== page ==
Repairing cracks in concrete is not as difficult as it might seem to someone who has never done it before. It basically involves cleaning out the cracks, then using either a concrete patching compound or concrete caulk to fill the space. For larger cracks, a little sand can be added before the patching compound is used. After the cracks have been filled, they should be allowed to dry completely. For concrete that is heavily damaged, or if the cracks appear in the foundation of your home or another building, it probably is best to use a professional concrete repair service.
Home ownership comes with both benefits and responsibilities, and one of those responsibilities is to maintain the concrete or cement-paved areas around your home. It is best to perform the repairs as soon as you see any cracks in concrete on your property, for a variety of reasons. Cracks are easier to repair while they are still small. Safety is another reason to get started right away; homeowners are responsible for any injuries that occur on their property, and large cracks could cause someone to trip and fall. Cracked concrete can also be unattractive, and you likely will want to protect the looks and value of your home.
Causes of Cracks
Cracks in concrete can appear in driveways, patios, sidewalks and even around the foundation of your home. There are many things that can cause damage in these areas, including root growth and weather conditions. Perhaps the most common cause of cracked concrete is standing water; when water does not drain properly, it can work its way down between weakened sections and create a crack. Unless you solve the drainage problem, the cracking is likely to reoccur.
Repairing Small Cracks
For small cracks, such as those that are about 0.125 inch (about 3 mm) wide, start by using a screwdriver to chip away any flakes or loose concrete. Scour the cracks with a wire brush to remove any dirt and debris. Rinse the area using a hose or a bucket of water.
Next, mix up a small batch of concrete patching compound, which is available at most hardware stores. Using a latex additive will allow the compound to expand naturally through cold and hot weather. Trowel the compound into the cracks using a small putty knife. Smooth the surface right away, while the compound is still moist, because concrete compounds typically begin to set very quickly. Allow your repair work to dry thoroughly before you let anyone walk or drive on the surface.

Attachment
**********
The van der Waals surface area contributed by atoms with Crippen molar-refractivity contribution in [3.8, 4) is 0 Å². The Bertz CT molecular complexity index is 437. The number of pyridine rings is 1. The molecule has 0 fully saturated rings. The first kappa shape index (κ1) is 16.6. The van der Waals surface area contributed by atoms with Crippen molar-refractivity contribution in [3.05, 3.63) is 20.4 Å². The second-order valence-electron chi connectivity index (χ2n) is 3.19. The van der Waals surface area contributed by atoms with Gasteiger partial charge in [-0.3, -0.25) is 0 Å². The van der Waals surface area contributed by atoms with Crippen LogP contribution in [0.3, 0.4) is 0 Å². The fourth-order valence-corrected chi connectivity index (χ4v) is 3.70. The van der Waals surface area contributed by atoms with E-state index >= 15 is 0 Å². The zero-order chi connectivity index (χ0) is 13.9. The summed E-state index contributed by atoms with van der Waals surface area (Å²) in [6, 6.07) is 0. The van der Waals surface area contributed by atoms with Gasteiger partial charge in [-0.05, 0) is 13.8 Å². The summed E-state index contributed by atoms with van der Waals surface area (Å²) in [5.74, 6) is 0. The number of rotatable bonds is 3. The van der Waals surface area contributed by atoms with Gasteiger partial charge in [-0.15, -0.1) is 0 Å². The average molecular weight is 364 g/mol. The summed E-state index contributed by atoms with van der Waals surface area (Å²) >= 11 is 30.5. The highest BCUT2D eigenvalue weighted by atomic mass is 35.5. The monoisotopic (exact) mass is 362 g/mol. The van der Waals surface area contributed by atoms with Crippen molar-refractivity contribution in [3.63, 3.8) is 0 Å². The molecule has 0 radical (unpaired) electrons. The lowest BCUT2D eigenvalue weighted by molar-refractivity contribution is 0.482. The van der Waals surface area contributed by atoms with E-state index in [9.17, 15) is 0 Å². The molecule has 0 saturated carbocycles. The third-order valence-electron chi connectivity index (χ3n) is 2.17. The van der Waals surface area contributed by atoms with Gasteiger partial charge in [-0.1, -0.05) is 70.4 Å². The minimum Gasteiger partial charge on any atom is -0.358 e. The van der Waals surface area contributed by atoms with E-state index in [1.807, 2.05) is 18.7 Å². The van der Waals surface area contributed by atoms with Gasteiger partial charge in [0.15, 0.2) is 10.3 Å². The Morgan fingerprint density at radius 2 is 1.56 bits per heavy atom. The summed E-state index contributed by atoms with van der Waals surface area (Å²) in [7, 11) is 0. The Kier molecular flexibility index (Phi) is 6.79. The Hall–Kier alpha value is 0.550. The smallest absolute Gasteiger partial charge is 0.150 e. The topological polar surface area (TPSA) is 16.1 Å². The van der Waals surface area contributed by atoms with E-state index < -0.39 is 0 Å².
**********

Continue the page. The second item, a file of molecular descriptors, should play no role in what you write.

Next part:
Repairing Large Cracks
The beginning steps for repairing larger cracks in concrete are the same as for small cracks, but larger ones require the use of more advanced techniques: caulking or sand packing. Use a screwdriver to chip away any flakes or loose concrete. Scour the cracks with a wire brush, and rinse them out using a hose or a bucket of water.
To employ the caulking method, get some siliconized latex concrete caulk, which is available at most hardware stores. Using a caulking gun, force the caulk deep into the cracks along their length and breadth. The caulk will expand to fill the crack, and the nature of the substance will allow for expansion and contraction during weather changes, cutting down on the frequency of future repairs. The caulking compound will self-level, so there is no need to smooth the surface, but for large cracks, multiple applications may be needed.
If you choose to use the sand-packing method, you will need to buy sand and concrete patching compound, preferably with a latex additive for flexibility. Pour in a layer of sand to help fill the cracks, then apply the patching compound on top of it with a trowel. Smooth the surface quickly, and feather the new surface into the existing edges for a finished look.
For serious or exceptionally large concrete crack repairs, you might need to call in a professional. This is especially true if the cracks appear in the foundation of your home. A professional can conduct a risk assessment survey to find out whether there is structural damage that needs to be addressed. He or she may also be able to determine the cause of the cracking, and how future damage might be avoided.